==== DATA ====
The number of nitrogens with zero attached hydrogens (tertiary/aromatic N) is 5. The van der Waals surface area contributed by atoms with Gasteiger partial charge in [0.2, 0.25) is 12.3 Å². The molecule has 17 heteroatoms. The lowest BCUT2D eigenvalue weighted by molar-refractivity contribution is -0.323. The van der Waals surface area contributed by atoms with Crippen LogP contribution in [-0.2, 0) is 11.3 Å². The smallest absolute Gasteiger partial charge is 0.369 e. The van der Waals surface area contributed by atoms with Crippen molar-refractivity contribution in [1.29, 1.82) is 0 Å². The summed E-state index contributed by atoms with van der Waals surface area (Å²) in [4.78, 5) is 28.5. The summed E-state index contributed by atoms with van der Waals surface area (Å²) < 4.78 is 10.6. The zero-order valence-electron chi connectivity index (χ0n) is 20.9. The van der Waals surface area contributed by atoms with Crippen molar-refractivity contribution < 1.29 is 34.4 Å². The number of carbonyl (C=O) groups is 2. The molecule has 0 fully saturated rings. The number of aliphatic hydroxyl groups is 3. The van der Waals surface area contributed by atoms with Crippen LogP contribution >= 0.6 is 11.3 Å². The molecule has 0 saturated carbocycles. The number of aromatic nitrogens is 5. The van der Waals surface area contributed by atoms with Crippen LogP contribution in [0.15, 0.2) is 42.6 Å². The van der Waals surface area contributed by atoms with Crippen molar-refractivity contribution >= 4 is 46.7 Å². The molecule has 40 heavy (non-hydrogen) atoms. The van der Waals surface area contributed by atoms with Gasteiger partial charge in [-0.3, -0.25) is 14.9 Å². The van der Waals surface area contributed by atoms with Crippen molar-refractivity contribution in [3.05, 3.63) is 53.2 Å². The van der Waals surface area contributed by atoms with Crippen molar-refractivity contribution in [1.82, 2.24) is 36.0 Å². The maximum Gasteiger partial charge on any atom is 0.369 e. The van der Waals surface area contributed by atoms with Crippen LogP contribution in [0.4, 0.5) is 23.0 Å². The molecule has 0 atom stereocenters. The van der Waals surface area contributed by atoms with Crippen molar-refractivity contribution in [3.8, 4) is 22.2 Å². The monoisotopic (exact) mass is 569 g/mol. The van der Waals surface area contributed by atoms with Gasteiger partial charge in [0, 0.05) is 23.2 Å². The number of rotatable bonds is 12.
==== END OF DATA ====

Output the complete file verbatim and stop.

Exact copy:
The number of nitrogens with zero attached hydrogens (tertiary/aromatic N) is 5. The van der Waals surface area contributed by atoms with Gasteiger partial charge in [0.2, 0.25) is 12.3 Å². The molecule has 17 heteroatoms. The lowest BCUT2D eigenvalue weighted by molar-refractivity contribution is -0.323. The van der Waals surface area contributed by atoms with Crippen LogP contribution in [-0.2, 0) is 11.3 Å². The smallest absolute Gasteiger partial charge is 0.369 e. The van der Waals surface area contributed by atoms with Crippen molar-refractivity contribution in [1.29, 1.82) is 0 Å². The summed E-state index contributed by atoms with van der Waals surface area (Å²) in [4.78, 5) is 28.5. The summed E-state index contributed by atoms with van der Waals surface area (Å²) < 4.78 is 10.6. The zero-order valence-electron chi connectivity index (χ0n) is 20.9. The van der Waals surface area contributed by atoms with Crippen molar-refractivity contribution < 1.29 is 34.4 Å². The number of carbonyl (C=O) groups is 2. The molecule has 0 fully saturated rings. The number of aliphatic hydroxyl groups is 3. The van der Waals surface area contributed by atoms with Crippen LogP contribution >= 0.6 is 11.3 Å². The molecule has 0 saturated carbocycles. The number of aromatic nitrogens is 5. The van der Waals surface area contributed by atoms with Crippen LogP contribution in [0.15, 0.2) is 42.6 Å². The van der Waals surface area contributed by atoms with Crippen molar-refractivity contribution >= 4 is 46.7 Å². The molecule has 40 heavy (non-hydrogen) atoms. The van der Waals surface area contributed by atoms with Gasteiger partial charge in [-0.3, -0.25) is 14.9 Å². The van der Waals surface area contributed by atoms with Crippen molar-refractivity contribution in [3.05, 3.63) is 53.2 Å². The van der Waals surface area contributed by atoms with Crippen molar-refractivity contribution in [1.82, 2.24) is 36.0 Å². The maximum Gasteiger partial charge on any atom is 0.369 e. The van der Waals surface area contributed by atoms with Crippen LogP contribution in [0.4, 0.5) is 23.0 Å². The molecule has 0 atom stereocenters. The van der Waals surface area contributed by atoms with Crippen molar-refractivity contribution in [3.8, 4) is 22.2 Å². The monoisotopic (exact) mass is 569 g/mol. The van der Waals surface area contributed by atoms with Gasteiger partial charge in [0, 0.05) is 23.2 Å². The number of rotatable bonds is 12.